Brass wire can cut itself

This weekend was productive, and I learned several new things.

Like how to wrap wire around tiny books.

And that, if you wrap thin brass wire around more thin brass wire, and then use your pliers to smash the coils flat, and you use enough force, the coils will cut through the wire they are coiled around.

So I will be redoing that piece.

It was only 90% perfect anyway. And I can probably reuse parts of it.

See that bent bit on the right edge? That's not supposed to be nearly cut in two.

I started making some new displays for earrings and pendants. I still don’t have a good method for the necklaces, but in the process of making the new hanging displays, I ended up with a tiny wire bird, about the right size to be incorporated into wire necklaces, although this particular bird seems quite attached to the display. Oh no, I shall have to make another! Or, perhaps, an entire flock.

Two necklaces and some experiments in wire wrapping tiny books.

Yes, those little messy looking tangles of brass are for the books, and the blue thing is a book, so there’s some scale for you.

The skin on several of my fingers is covered all over with what look like very light cuts. I am pretty sure it is just from using my soft, uncalloused fingers to pull and bend thin brass and stainless steel (there was a lot of that in the display) over and over again. It’s pretty remarkable; my fingertips look like they were on the verge of losing a papercut war. Clearly I need to spend more time at this, and build up tougher skin.

Process and progress

Back in September, I was playing around with a bunch of sea-themed beads. I had this really amazing large mermaid charm/pendant, but I couldn’t quite see her as just a pendant. Or even as just a pendant with a lot of interesting supporting beads and wire around.

I thought the centerpiece of an elaborate necklace would be nice, so I did a crude sketch and laid out some beads in a way that seemed reasonable:

A large metal mermaid charm with some beads arranged on a sketch of a necklace design.

This is more or less how I design necklaces: sketch out what I think the structure will be, put beads down on it, then photograph.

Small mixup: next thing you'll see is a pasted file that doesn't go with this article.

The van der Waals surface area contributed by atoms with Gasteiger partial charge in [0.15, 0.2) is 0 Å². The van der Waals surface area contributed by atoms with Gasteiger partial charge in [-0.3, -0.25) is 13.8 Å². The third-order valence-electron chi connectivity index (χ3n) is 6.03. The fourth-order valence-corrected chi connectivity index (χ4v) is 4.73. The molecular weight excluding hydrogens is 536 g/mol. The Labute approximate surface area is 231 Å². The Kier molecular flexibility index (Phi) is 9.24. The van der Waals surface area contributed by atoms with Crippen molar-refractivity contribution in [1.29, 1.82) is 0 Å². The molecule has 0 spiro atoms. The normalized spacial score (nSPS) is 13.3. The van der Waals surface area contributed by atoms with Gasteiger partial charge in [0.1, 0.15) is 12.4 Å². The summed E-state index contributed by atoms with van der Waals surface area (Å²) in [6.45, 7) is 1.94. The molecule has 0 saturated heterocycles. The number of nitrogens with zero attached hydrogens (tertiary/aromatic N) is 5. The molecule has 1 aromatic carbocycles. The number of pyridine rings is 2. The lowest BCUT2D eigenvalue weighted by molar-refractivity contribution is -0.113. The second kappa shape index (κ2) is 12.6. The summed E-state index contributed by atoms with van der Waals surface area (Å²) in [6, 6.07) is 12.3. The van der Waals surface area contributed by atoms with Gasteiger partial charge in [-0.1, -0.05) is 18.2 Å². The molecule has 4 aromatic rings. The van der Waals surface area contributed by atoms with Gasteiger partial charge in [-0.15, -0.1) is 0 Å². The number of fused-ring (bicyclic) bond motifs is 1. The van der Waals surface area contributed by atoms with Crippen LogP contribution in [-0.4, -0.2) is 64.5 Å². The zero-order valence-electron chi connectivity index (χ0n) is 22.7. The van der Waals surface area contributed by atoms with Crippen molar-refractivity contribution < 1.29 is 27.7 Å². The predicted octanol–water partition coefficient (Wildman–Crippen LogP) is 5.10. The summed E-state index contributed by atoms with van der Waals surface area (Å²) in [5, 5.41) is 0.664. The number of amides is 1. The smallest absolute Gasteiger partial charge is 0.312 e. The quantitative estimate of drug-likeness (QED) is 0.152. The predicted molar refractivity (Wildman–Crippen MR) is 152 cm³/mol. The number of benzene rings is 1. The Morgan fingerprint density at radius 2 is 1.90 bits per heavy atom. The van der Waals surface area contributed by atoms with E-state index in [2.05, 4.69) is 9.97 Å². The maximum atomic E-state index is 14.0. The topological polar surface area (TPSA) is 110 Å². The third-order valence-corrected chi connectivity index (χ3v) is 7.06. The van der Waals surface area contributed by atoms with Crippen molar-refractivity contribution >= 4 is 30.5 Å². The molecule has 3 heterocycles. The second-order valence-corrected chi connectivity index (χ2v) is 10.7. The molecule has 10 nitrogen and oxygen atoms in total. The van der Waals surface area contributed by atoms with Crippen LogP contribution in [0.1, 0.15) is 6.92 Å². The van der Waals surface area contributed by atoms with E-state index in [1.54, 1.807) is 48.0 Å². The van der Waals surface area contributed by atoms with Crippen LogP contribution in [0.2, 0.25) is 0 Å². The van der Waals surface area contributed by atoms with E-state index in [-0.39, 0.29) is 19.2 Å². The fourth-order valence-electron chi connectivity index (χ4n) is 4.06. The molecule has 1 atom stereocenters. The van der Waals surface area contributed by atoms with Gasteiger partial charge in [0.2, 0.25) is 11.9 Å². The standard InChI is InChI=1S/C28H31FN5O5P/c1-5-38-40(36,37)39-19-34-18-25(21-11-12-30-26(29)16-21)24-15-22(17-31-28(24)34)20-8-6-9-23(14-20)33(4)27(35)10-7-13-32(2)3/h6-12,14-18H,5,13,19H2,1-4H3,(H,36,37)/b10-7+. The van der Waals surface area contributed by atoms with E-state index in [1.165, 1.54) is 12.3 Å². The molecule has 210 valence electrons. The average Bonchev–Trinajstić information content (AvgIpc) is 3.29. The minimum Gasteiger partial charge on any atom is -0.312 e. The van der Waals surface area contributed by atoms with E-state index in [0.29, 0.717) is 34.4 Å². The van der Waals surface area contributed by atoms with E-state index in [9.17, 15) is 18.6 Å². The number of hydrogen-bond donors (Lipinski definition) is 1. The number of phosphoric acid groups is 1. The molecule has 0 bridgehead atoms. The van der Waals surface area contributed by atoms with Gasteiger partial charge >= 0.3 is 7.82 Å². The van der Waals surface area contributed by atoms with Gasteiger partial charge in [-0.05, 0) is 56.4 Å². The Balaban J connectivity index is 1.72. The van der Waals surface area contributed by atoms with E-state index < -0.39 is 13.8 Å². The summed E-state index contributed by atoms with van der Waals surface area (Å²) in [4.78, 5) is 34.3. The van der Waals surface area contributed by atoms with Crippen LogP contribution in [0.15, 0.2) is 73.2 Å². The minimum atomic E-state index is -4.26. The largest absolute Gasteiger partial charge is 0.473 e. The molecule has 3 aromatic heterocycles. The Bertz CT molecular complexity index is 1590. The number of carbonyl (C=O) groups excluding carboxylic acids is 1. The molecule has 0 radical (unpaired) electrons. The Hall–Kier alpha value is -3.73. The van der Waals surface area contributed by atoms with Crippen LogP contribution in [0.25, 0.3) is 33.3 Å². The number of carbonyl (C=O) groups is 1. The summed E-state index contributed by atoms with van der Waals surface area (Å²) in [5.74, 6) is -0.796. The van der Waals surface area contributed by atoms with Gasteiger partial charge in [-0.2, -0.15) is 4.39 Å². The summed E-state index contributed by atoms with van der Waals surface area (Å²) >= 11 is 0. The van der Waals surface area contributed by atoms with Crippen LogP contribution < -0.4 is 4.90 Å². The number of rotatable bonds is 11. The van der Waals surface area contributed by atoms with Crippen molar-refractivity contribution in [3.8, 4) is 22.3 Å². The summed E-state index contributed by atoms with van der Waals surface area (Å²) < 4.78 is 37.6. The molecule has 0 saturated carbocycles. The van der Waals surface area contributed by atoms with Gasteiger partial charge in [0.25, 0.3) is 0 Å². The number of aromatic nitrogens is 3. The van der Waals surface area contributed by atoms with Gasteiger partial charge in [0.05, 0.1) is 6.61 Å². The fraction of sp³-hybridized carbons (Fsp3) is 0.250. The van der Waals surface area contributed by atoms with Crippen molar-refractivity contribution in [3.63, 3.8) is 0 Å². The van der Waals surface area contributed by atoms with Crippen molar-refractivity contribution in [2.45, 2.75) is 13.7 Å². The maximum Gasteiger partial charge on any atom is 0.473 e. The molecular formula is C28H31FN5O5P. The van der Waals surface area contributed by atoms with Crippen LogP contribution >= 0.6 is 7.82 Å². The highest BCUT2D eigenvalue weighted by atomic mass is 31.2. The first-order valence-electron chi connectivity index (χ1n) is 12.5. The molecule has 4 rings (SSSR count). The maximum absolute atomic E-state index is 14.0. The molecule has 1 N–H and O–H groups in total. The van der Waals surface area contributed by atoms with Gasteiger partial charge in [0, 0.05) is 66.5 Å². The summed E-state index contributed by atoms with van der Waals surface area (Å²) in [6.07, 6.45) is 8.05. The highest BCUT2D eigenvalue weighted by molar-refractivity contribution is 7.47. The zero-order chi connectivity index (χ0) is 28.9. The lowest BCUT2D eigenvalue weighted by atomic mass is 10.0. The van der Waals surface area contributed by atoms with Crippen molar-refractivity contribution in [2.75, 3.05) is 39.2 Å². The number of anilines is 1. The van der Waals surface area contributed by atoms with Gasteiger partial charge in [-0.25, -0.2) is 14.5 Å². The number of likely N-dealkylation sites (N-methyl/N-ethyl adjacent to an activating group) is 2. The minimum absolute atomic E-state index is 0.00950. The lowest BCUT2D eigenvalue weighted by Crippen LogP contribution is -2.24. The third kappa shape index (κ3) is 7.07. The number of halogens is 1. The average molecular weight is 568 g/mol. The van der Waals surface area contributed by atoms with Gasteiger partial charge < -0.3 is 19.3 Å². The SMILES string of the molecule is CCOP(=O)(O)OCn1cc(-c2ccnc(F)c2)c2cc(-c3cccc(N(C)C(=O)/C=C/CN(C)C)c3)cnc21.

I didn’t quite feel like making it then. Or maybe I was really busy. Or both. But periodically I remembered (like when I was pawing through beads, and be reminded there was this piece lurking, completely unfinished), and I’d want to get back to it.

Well, what with Arisia coming up, I have suddenly felt spurred to action!

Tragically, I took no more in-process photos, but here is the completed piece:

Completed collar. Necklace. Whatever.

The structure is, as usual, stainless steel, in three different gauges. The swoopy, wave-like wires are sterling silver. HOLY COW, is silver wire easy to bend! After spending quite some time forcing the stainless steel (and it is a soft temper steel!) to do what I wanted, the sterling felt like putty. Wow. So nice.

Components are: big metal mermaid charm/pendant, lots of different glass beads, and a couple of pieces of dyed shell. The circle that the mermaid is facing is dyed shell, and there’s a chunky green rectangular bead on the other side that is also shell.

I put one of the pale green beads behind her head to make her face stand out a little more.

This was the most painful piece I’ve done. I am used to my finger pads feeling tender after bending a lot of stainless steel, and I occasionally wind up with minor stab and scratch wounds from unfiled wire ends. But working on it last night, I managed an impressive puncture wound as well as an embarrassing incident with the flush cut pliers. (Embarrassing because seriously, it isn’t that hard to keep the soft bits away from the sharp parts of tools!)

In other news, I made a bunch of earrings, and a couple more pendants. I am liking this productivity!

THe usual sorts of things: brass wire, sterling silver wire, stainless steel; glass and stone beads.

Still to do for Arisia: title all of these things. And the other things. And submit all that plus size info and pricing. And work out table layout; I think I am NOT going to use slabs of rock this time, because it is heavy to carry around! And I do not have enough slabs for every necklace anyway.

I do have a chunk of a tree branch. Maybe I can hang things off that.

Progress towards Arisia

So I have a table in the Arisia art show, and not enough work to fill it. I’ve made some progress towards that in recent weeks; the previous post showed a couple of necklaces in the Spring Rites series, which will be in the show.

Anyway, this week, my office was closed for the holidays, so I’ve made some more things! Pendants, even. And another (slightly different) version of my original Spring Rites necklace.

The tiara is entirely new this week.

Wire-wrapped pendants. The pinkish-grey oval is imperial jasper. No clue about the other stones!

The wire on the pendants is all stainless steel, but I am feeling like I am finally ready to see how the sterling silver I have on hand goes.

I’m also not wild about the jasper pendant. It’s a nice enough stone that it really doesn’t need any special treatment or accent. Also I hate that with the addition of the leaf on the bottom, it’s just a long piece.  Maybe I should bend the leaf up so it wraps around the bottom; I don’t know.

I think one of my biggest problems going forward is going to be naming things. I have a HUGE list of names for Spring Rites items, and selecting from that is going to be its own painful process. Coming up with names for random pendants, though, beyond “Stone Pendant 24,” argh.